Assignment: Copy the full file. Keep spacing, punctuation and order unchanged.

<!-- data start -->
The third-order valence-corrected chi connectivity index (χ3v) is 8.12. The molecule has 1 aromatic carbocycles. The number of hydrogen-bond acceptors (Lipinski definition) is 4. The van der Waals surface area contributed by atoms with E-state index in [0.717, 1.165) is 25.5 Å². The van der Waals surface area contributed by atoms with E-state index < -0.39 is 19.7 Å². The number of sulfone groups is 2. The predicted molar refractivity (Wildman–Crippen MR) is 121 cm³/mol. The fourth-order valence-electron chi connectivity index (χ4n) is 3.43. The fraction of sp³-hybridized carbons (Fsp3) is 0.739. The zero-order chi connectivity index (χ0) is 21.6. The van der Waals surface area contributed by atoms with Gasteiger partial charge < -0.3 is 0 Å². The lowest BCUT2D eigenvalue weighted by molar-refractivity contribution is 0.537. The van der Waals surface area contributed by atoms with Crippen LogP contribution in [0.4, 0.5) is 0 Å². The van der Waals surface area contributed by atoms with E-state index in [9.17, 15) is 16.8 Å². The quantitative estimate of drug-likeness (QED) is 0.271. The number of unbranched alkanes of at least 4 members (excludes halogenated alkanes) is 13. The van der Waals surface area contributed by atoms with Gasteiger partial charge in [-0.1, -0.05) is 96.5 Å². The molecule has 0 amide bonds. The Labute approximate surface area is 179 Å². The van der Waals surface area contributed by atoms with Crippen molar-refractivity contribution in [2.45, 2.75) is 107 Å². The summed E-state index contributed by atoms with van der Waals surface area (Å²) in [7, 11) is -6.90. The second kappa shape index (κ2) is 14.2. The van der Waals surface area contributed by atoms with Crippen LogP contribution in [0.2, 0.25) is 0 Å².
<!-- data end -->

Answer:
The third-order valence-corrected chi connectivity index (χ3v) is 8.12. The molecule has 1 aromatic carbocycles. The number of hydrogen-bond acceptors (Lipinski definition) is 4. The van der Waals surface area contributed by atoms with E-state index in [0.717, 1.165) is 25.5 Å². The van der Waals surface area contributed by atoms with E-state index < -0.39 is 19.7 Å². The number of sulfone groups is 2. The predicted molar refractivity (Wildman–Crippen MR) is 121 cm³/mol. The fourth-order valence-electron chi connectivity index (χ4n) is 3.43. The fraction of sp³-hybridized carbons (Fsp3) is 0.739. The zero-order chi connectivity index (χ0) is 21.6. The van der Waals surface area contributed by atoms with Gasteiger partial charge < -0.3 is 0 Å². The lowest BCUT2D eigenvalue weighted by molar-refractivity contribution is 0.537. The van der Waals surface area contributed by atoms with Crippen LogP contribution in [0.4, 0.5) is 0 Å². The van der Waals surface area contributed by atoms with E-state index in [9.17, 15) is 16.8 Å². The quantitative estimate of drug-likeness (QED) is 0.271. The number of unbranched alkanes of at least 4 members (excludes halogenated alkanes) is 13. The van der Waals surface area contributed by atoms with Gasteiger partial charge in [-0.1, -0.05) is 96.5 Å². The molecule has 0 amide bonds. The Labute approximate surface area is 179 Å². The van der Waals surface area contributed by atoms with Crippen molar-refractivity contribution in [2.45, 2.75) is 107 Å². The summed E-state index contributed by atoms with van der Waals surface area (Å²) in [7, 11) is -6.90. The second kappa shape index (κ2) is 14.2. The van der Waals surface area contributed by atoms with Crippen LogP contribution in [0.2, 0.25) is 0 Å².